Laser cooling refers to a number of techniques in which atomic and molecular samples are cooled down to near absolute zero through the interaction with one or more laser fields. All laser cooling techniques rely on the fact that when an object (usually an atom) absorbs and re-emits a photon (a particle of light) its momentum changes. The temperature of an ensemble of particles is larger for larger variance in the velocity distribution of the particles. Laser cooling techniques combine atomic spectroscopy with the aforementioned mechanical effect of light to compress the velocity distribution of an ensemble of particles, thereby cooling the particles.
The first example of laser cooling, and also still the most common method (so much so that it is still often referred to simply as 'laser cooling') is Doppler cooling. Other methods of laser cooling include:
- Sisyphus cooling
- Resolved sideband cooling
- Raman Sideband Cooling
- Velocity selective coherent population trapping (VSCPT)
- Cavity mediated cooling 
- Use of a Zeeman slower
- Electromagnetically induced transparency (EIT) cooling
Doppler cooling, which is usually accompanied by a magnetic trapping force to give a magneto-optical trap, is by far the most common method of laser cooling. It is used to cool low density gases down to the Doppler cooling limit, which for Rubidium 85 is around 150 microkelvin.
In Doppler cooling, the frequency of light is tuned slightly below an electronic transition in the atom. Because the light is detuned to the "red" (i.e., at lower frequency) of the transition, the atoms will absorb more photons if they move towards the light source, due to the Doppler effect. Thus if one applies light from two opposite directions, the atoms will always scatter more photons from the laser beam pointing opposite to their direction of motion. In each scattering event the atom loses a momentum equal to the momentum of the photon. If the atom, which is now in the excited state, then emits a photon spontaneously, it will be kicked by the same amount of momentum, but in a random direction. Since the initial momentum change was a pure loss (opposing the direction of motion), while the subsequent change was random (i.e., not pure gain), the overall result of the absorption and emission process is to reduce the momentum of the atom, therefore its speed — provided its initial speed was larger than the recoil speed from scattering a single photon. If the absorption and emission are repeated many times, the average speed, and therefore the kinetic energy of the atom will be reduced. Since the temperature of a group of atoms is a measure of the average random internal kinetic energy, this is equivalent to cooling the atoms.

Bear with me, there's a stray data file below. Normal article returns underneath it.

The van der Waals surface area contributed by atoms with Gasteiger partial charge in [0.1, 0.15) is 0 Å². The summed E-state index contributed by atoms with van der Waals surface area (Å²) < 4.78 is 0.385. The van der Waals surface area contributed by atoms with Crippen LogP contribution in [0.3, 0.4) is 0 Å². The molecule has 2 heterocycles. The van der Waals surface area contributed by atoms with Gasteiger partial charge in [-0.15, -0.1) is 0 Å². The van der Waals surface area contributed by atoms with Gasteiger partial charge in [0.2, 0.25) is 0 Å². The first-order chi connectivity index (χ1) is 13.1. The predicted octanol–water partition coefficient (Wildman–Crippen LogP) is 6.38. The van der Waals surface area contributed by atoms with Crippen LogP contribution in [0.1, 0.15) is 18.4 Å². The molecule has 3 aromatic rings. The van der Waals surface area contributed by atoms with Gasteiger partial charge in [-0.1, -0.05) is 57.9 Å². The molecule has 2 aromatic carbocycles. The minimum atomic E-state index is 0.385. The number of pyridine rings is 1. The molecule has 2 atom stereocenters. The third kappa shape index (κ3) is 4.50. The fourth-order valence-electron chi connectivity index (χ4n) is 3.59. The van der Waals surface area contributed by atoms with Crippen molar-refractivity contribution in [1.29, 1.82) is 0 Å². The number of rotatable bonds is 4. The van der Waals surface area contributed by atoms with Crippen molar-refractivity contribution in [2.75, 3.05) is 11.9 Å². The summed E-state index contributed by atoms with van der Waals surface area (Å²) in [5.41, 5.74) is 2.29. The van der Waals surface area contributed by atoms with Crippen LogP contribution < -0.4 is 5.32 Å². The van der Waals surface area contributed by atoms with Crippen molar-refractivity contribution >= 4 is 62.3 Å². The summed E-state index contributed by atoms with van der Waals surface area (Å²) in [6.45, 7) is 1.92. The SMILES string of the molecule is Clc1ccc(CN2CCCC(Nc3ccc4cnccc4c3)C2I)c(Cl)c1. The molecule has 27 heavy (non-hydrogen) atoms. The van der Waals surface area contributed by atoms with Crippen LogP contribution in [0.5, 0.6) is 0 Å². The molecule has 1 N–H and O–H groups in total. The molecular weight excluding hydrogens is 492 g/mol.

Laser cooling is primarily used to create ultracold atoms for experiments in quantum physics. These experiments are performed near absolute zero where unique quantum effects such as Bose-Einstein condensation can be observed. Laser cooling has primarily been used on atoms, but recent progress has been made toward laser cooling more complex systems. In 2010, a team at Yale successfully laser-cooled a diatomic molecule. In 2007, an MIT team successfully laser-cooled a macro-scale (1 gram) object to 0.8 K. In 2011, a team from the California Institute of Technology and the University of Vienna became the first to laser-cool a (10 μm x 1 μm) mechanical object to its quantum ground state.
- List of laser articles
- Optical tweezers
- Mössbauer effect
- Mössbauer spectroscopy
- Quantum refrigerators
- Timeline of low-temperature technology
- Researchers in laser cooling
- Laser cooling and trapping of neutral atoms Nobel Lecture by William D. Phillips, Dec 8, 1997. doi:10.1103/RevModPhys.70.721
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- Laser Cooling HyperPhysics